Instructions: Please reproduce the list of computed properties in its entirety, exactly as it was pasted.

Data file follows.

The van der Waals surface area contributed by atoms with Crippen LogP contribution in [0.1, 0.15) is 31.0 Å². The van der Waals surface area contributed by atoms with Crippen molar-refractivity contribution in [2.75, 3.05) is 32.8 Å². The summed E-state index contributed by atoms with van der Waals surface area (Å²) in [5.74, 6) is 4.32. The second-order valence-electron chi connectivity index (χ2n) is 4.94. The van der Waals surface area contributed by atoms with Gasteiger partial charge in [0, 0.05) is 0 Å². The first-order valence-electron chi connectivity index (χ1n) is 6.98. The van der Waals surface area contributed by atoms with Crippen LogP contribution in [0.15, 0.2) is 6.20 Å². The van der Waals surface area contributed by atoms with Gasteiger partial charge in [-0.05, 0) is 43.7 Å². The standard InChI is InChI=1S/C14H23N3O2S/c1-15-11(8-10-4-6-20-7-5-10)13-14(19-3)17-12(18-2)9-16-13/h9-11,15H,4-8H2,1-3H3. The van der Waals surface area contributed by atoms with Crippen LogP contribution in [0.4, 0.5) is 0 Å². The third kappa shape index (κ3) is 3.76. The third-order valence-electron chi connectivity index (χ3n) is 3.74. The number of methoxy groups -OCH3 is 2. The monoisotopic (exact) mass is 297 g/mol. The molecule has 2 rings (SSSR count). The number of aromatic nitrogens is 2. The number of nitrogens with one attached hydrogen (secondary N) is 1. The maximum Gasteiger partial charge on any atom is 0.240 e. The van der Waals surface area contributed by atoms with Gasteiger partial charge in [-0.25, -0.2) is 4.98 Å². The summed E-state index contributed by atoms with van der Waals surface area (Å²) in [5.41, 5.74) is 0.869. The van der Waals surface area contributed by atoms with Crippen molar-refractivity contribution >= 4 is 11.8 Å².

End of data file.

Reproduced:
The van der Waals surface area contributed by atoms with Crippen LogP contribution in [0.1, 0.15) is 31.0 Å². The van der Waals surface area contributed by atoms with Crippen molar-refractivity contribution in [2.75, 3.05) is 32.8 Å². The summed E-state index contributed by atoms with van der Waals surface area (Å²) in [5.74, 6) is 4.32. The second-order valence-electron chi connectivity index (χ2n) is 4.94. The van der Waals surface area contributed by atoms with Gasteiger partial charge in [0, 0.05) is 0 Å². The first-order valence-electron chi connectivity index (χ1n) is 6.98. The van der Waals surface area contributed by atoms with Crippen LogP contribution in [0.15, 0.2) is 6.20 Å². The van der Waals surface area contributed by atoms with Gasteiger partial charge in [-0.05, 0) is 43.7 Å². The standard InChI is InChI=1S/C14H23N3O2S/c1-15-11(8-10-4-6-20-7-5-10)13-14(19-3)17-12(18-2)9-16-13/h9-11,15H,4-8H2,1-3H3. The van der Waals surface area contributed by atoms with Crippen LogP contribution in [0.4, 0.5) is 0 Å². The third kappa shape index (κ3) is 3.76. The third-order valence-electron chi connectivity index (χ3n) is 3.74. The number of methoxy groups -OCH3 is 2. The monoisotopic (exact) mass is 297 g/mol. The molecule has 2 rings (SSSR count). The number of aromatic nitrogens is 2. The number of nitrogens with one attached hydrogen (secondary N) is 1. The maximum Gasteiger partial charge on any atom is 0.240 e. The van der Waals surface area contributed by atoms with Gasteiger partial charge in [-0.25, -0.2) is 4.98 Å². The summed E-state index contributed by atoms with van der Waals surface area (Å²) in [5.41, 5.74) is 0.869. The van der Waals surface area contributed by atoms with Crippen molar-refractivity contribution >= 4 is 11.8 Å².